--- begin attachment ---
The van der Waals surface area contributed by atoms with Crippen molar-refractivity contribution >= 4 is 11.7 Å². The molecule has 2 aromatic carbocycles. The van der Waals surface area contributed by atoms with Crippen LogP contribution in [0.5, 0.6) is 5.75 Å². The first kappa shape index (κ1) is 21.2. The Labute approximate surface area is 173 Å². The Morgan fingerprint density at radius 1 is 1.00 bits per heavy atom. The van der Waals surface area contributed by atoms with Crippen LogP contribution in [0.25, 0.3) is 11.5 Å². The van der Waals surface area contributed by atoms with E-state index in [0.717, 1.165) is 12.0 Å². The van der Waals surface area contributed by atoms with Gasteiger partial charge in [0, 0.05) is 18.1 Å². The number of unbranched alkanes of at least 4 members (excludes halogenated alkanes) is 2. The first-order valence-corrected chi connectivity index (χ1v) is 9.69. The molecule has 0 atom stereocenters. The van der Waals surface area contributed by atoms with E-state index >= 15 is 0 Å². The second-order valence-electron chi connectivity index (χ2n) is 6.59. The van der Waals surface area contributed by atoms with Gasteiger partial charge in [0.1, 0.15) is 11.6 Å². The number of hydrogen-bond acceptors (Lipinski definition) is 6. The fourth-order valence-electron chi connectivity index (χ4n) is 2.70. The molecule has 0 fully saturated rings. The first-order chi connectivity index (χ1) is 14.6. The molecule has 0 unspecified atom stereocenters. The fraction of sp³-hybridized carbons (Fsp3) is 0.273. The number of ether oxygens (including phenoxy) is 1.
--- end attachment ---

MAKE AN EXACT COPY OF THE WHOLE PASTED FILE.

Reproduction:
The van der Waals surface area contributed by atoms with Crippen molar-refractivity contribution >= 4 is 11.7 Å². The molecule has 2 aromatic carbocycles. The van der Waals surface area contributed by atoms with Crippen LogP contribution in [0.5, 0.6) is 5.75 Å². The first kappa shape index (κ1) is 21.2. The Labute approximate surface area is 173 Å². The Morgan fingerprint density at radius 1 is 1.00 bits per heavy atom. The van der Waals surface area contributed by atoms with Crippen LogP contribution in [0.25, 0.3) is 11.5 Å². The van der Waals surface area contributed by atoms with E-state index in [0.717, 1.165) is 12.0 Å². The van der Waals surface area contributed by atoms with Gasteiger partial charge in [0, 0.05) is 18.1 Å². The number of unbranched alkanes of at least 4 members (excludes halogenated alkanes) is 2. The first-order valence-corrected chi connectivity index (χ1v) is 9.69. The molecule has 0 atom stereocenters. The van der Waals surface area contributed by atoms with E-state index >= 15 is 0 Å². The second-order valence-electron chi connectivity index (χ2n) is 6.59. The van der Waals surface area contributed by atoms with Gasteiger partial charge in [0.1, 0.15) is 11.6 Å². The number of hydrogen-bond acceptors (Lipinski definition) is 6. The fourth-order valence-electron chi connectivity index (χ4n) is 2.70. The molecule has 0 fully saturated rings. The first-order chi connectivity index (χ1) is 14.6. The molecule has 0 unspecified atom stereocenters. The fraction of sp³-hybridized carbons (Fsp3) is 0.273. The number of ether oxygens (including phenoxy) is 1.